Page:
Li-Cycle and Ultium Cells partner to recycle battery manufacturing scrap

Li-Cycle, the developer of a novel battery recycling system, has announced an agreement with Ultium Cells, a joint venture of GM and LG Energy Solution, to recycle up to 100% of the scrap generated by battery cell manufacturing at Ultium’s Lordstown, Ohio mega-factory.

Using its patented Spoke & Hub Technologies at facilities in the US, Li-Cycle will transform Ultium’s battery manufacturing scrap into new battery-grade materials, including lithium carbonate, cobalt sulphate and nickel sulphate, helping to close the battery supply chain loop and enable sustainable production of new EV batteries.

When fully operational in 2022, the $2.3-billion Ultium battery cell manufacturing facility in Lordstown will span 3 million square feet, making it one of the largest EV battery manufacturing plants in North America. Li-Cycle will play a key role in GM’s zero-waste initiative by rerouting battery manufacturing scrap back into the supply chain through this multi-year contract.

“GM’s zero-waste initiative aims to divert more than 90 percent of its manufacturing waste from landfills and incineration globally by 2025,” said Ken Morris, GM’s VP of Electric and Autonomous Vehicles. “We’re going to work closely with Ultium Cells and Li-Cycle to help the industry get even better use out of the materials.”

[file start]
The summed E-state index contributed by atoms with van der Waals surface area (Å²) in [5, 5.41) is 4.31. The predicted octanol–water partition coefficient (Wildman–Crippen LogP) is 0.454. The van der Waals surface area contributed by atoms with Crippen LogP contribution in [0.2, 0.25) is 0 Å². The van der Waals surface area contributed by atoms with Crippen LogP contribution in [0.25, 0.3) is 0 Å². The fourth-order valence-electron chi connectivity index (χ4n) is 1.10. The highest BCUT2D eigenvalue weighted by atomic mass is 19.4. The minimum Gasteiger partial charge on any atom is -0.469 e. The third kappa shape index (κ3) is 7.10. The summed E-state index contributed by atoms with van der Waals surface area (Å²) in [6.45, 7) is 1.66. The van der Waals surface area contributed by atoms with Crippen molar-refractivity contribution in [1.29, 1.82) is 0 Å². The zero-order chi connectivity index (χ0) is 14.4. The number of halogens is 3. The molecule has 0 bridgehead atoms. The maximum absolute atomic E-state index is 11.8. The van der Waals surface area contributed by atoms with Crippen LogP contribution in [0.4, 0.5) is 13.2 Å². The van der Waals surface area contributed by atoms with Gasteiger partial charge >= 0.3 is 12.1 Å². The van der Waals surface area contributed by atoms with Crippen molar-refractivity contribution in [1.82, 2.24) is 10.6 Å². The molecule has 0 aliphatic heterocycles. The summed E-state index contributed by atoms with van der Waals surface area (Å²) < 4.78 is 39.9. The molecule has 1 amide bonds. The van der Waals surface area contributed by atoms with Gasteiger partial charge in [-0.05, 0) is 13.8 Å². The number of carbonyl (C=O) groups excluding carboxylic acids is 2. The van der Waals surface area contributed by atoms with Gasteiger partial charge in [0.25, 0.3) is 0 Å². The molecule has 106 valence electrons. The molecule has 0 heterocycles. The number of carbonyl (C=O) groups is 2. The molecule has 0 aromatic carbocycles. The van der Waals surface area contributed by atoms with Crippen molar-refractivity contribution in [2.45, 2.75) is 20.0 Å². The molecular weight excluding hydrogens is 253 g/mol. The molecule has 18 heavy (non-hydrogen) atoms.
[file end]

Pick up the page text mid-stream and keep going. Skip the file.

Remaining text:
“Our combined efforts with Ultium and GM will be instrumental in redirecting battery manufacturing scrap from landfills and returning a substantial amount of valuable battery grade materials back into the battery supply chain,” said Ajay Kochhar, CEO and co-founder of Li-Cycle. “This partnership is a critical step forward in advancing our proven lithium-ion resource recovery technology as a more sustainable alternative to mining.”

Meanwhile, Li-Cycle has announced a business combination agreement with Peridot Acquisition (NYSE: PDAC). The deal is expected to close in the second quarter of 2021. The new company will be named Li-Cycle Holdings, and will eventually be listed on the NYSE under the new ticker symbol LICY.

Source: Li-Cycle